Whatever we think, ‘The Reckoning’ won’t fix it
Jimmy Savile’s crimes will always be the subject of both grim fascination and howling outrage
When he died on October 29 2011 at the age of 84, Sir Jimmy Savile was publicly eulogised in the British press and by many of his high-powered famous friends, including Prince Charles, as a “great British eccentric”; a man who for six decades had established himself as one of the UK’s most recognisable and beloved pop culture figures.
As the first and last host of Top of the Pops and the presenter of the make-a-child’s-dream-come-true show Jim’ll Fix It, Savile had established himself as one of the earliest and most successful examples of the now all too prevalent phenomenon of the celebrity who was famous mostly because he was famous rather than by virtue of any special talent he possessed.
His much publicised charity work, which saw him raise more than £40m for hospitals and other causes, only helped to galvanise his image among the British public as an exemplary Roman Catholic citizen who lived by example by doing the Lord’s work. It earned him an OBE, a knighthood, the public praise of Margaret Thatcher, Prince Charles and Lady Diana, and an audience with Pope John Paul II.
The façade that Savile had so carefully helped to create over the course of his lifetime lasted only a year after his death, when in October 2012 ITV broadcast a documentary in which a number of people were interviewed who recounted horrific sexual abuse at his hands. The resulting investigation eventually revealed that Savile had been one of the most nefarious paedophiles in British history, abusing hundreds of young victims over the course of his career and managing to continue doing so in spite of numerous flags being waved in the faces of his BBC employers.
A decade may seem enough time to have passed between the shocking revelations and the inevitable decision to turn them into the stuff of dramatic re-enactment, but when it was announced in 2020 that the BBC had greenlit a miniseries about Savile’s crimes there was outrage from commentators and many of the victims who felt that this terrible incident from UK history was better left untapped for entertainment purposes.
That the show would be shown on the BBC only added insult to injury for those who believed that the institution bore much of the blame for turning a blind eye to rumours and allegations against Savile that allowed him to carry on perpetrating his crimes for so long under its nose.
Since that announcement Savile has been the subject of a chilling four-part docuseries, released on Netflix in 2022. The BBC series, The Reckoning, written by Neil McKay (whose previous work includes the Bafta-winning Appropriate Adult, which dramatised the horrific crimes of Fred and Rosemary West) and starring Steve Coogan as Savile, was initially scheduled to air in late 2022; but after the death of Queen Elizabeth II, it was felt that reminding the nation of Savile and his crimes during a period of national mourning for the monarch would not be a good idea.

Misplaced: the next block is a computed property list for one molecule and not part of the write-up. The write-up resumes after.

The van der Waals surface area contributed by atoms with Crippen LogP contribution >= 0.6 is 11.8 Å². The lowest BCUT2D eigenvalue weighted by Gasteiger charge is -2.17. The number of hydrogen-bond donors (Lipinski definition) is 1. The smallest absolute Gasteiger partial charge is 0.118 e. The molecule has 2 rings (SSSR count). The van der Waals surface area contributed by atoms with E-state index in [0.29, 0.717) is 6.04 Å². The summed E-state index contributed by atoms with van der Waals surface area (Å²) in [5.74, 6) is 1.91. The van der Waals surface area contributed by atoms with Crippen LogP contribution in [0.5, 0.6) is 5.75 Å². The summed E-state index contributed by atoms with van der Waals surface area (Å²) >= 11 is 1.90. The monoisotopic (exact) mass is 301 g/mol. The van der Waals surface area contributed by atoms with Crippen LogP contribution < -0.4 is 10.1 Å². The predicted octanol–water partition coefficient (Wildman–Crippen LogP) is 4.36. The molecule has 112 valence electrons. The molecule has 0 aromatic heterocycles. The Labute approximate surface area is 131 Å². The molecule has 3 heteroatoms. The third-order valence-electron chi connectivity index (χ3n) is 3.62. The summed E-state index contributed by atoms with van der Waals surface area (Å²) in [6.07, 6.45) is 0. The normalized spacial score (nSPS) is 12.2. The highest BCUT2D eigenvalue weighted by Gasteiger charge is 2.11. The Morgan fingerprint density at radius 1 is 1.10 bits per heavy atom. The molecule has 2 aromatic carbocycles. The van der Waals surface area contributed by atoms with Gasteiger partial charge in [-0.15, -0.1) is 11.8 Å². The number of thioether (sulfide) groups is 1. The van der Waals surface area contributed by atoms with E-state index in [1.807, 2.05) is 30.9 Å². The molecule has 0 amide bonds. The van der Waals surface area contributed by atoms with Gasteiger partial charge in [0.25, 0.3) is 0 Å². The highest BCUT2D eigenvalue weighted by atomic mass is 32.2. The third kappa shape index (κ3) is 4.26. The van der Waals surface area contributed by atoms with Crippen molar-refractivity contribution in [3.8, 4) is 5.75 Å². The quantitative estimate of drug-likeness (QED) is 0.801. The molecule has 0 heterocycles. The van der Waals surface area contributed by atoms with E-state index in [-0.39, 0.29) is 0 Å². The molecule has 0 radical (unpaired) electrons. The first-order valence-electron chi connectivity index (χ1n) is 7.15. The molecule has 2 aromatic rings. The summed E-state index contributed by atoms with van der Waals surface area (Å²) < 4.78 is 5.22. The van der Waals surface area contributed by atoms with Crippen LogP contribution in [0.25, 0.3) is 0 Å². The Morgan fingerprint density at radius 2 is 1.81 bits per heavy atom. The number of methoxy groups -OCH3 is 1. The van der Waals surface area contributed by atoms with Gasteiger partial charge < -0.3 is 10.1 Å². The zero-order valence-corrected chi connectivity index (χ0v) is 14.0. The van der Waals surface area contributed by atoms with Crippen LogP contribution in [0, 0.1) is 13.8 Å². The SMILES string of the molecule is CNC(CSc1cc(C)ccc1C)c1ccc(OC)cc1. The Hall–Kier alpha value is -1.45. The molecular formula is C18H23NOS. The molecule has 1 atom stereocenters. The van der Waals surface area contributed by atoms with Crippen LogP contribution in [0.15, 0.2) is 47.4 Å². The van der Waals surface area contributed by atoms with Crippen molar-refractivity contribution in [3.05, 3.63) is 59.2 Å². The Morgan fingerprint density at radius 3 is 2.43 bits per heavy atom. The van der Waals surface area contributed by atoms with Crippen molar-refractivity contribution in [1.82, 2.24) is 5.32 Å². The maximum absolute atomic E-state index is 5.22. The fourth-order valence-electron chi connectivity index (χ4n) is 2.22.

This week, almost 12 years after Savile’s death, The Reckoning was finally aired and reactions to it have been predictably divisive.
The show uses the interviews conducted by journalist Dan Davies with Savile over the better part of the last decade his life — which formed the basis for Davies’ 2014 book In Plain Sight: The Life and Lies of Jimmy Savile — as the basis for a narrative that jumps backwards and forwards in time to show the long history of Savile’s abuse. It also features a stern warning at the beginning of each episode and talking heads interviews with some of Savile’s real victims as it tries its best to use the tools of dramatic narrative to unravel the why of its subject’s actions.
There’s something to be said of the different type of power that dramatic re-enactment has in the reported reactions of many viewers who this week took to social media to complain that the experience of seeing Coogan inhabiting the slimy skin of Savile was too sickening to watch. While many have applauded Coogan’s performance, they’ve also questioned the purpose of turning Savile’s evils into the subject of dramatic entertainment with some commentators decrying the show as unable to “rise above the cheap lure of voyeurism”.
Though the show depicts most of Savile’s heinous crimes by implication rather than demonstration and attempts to do the right thing by including his victims within its depiction, it seems that for most of the British public it’s still too uncomfortably soon for the nation to have to relive the Savile scandal on the TV screens that he once so cheerily monopolised.
The issue of BBC complicity is also one that still sticks in the throats of both victims and the public, with some people pointing out that the revelations about the broadcaster’s complicity would themselves make for a TV drama all on their own.
Whatever the various and certainly heated opinions, the fact remains that like the man and his crimes which form its subject matter, The Reckoning exists and can’t be put back in a box. The sheer extent and awfulness of Savile’s crimes were always going to be the subject of both grim fascination and howling outrage, and that he escaped without a public accounting for them in his lifetime is a stain that will continue to haunt the UK public and its national broadcaster for decades to come.
A proper reckoning of Savile and his crimes may never be possible but as Davies told GQ in an interview: “The power of celebrity, the fact that if you deliver for organisations, whether that’s a broadcaster, or funds for a hospital that desperately needs money, all of those things, that sort of untouchability, all of those things still exist. I think it’s really important and I don’t think we can ever truly reckon with it.”
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